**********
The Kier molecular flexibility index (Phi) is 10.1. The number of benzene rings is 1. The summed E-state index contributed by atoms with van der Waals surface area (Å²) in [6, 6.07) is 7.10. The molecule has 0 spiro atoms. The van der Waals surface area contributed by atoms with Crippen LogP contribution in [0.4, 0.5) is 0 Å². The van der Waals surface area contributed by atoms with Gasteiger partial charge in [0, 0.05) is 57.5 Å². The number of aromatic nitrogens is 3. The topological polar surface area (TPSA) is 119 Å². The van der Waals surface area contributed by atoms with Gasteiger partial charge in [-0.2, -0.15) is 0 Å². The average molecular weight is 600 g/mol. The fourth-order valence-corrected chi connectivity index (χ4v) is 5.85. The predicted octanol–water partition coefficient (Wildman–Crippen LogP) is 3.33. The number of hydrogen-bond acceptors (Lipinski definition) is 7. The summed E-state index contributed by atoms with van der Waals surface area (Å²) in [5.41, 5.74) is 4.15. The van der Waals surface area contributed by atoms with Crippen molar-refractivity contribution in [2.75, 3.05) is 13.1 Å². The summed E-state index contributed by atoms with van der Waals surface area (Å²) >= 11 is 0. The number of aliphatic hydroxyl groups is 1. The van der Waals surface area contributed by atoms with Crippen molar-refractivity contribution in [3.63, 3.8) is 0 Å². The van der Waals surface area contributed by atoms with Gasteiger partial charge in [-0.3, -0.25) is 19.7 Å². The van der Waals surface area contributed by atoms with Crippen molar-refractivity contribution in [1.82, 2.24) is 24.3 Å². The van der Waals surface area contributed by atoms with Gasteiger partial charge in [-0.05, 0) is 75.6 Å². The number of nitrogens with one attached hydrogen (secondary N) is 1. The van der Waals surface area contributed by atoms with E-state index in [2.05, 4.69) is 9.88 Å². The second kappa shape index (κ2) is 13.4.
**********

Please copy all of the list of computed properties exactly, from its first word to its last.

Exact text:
The Kier molecular flexibility index (Phi) is 10.1. The number of benzene rings is 1. The summed E-state index contributed by atoms with van der Waals surface area (Å²) in [6, 6.07) is 7.10. The molecule has 0 spiro atoms. The van der Waals surface area contributed by atoms with Crippen LogP contribution in [0.4, 0.5) is 0 Å². The van der Waals surface area contributed by atoms with Gasteiger partial charge in [0, 0.05) is 57.5 Å². The number of aromatic nitrogens is 3. The topological polar surface area (TPSA) is 119 Å². The van der Waals surface area contributed by atoms with Gasteiger partial charge in [-0.2, -0.15) is 0 Å². The average molecular weight is 600 g/mol. The fourth-order valence-corrected chi connectivity index (χ4v) is 5.85. The predicted octanol–water partition coefficient (Wildman–Crippen LogP) is 3.33. The number of hydrogen-bond acceptors (Lipinski definition) is 7. The summed E-state index contributed by atoms with van der Waals surface area (Å²) in [5.41, 5.74) is 4.15. The van der Waals surface area contributed by atoms with Crippen molar-refractivity contribution in [2.75, 3.05) is 13.1 Å². The summed E-state index contributed by atoms with van der Waals surface area (Å²) >= 11 is 0. The number of aliphatic hydroxyl groups is 1. The van der Waals surface area contributed by atoms with Crippen molar-refractivity contribution in [3.63, 3.8) is 0 Å². The van der Waals surface area contributed by atoms with Gasteiger partial charge in [-0.3, -0.25) is 19.7 Å². The van der Waals surface area contributed by atoms with Crippen molar-refractivity contribution in [1.82, 2.24) is 24.3 Å². The van der Waals surface area contributed by atoms with Gasteiger partial charge in [-0.05, 0) is 75.6 Å². The number of nitrogens with one attached hydrogen (secondary N) is 1. The van der Waals surface area contributed by atoms with E-state index in [2.05, 4.69) is 9.88 Å². The second kappa shape index (κ2) is 13.4.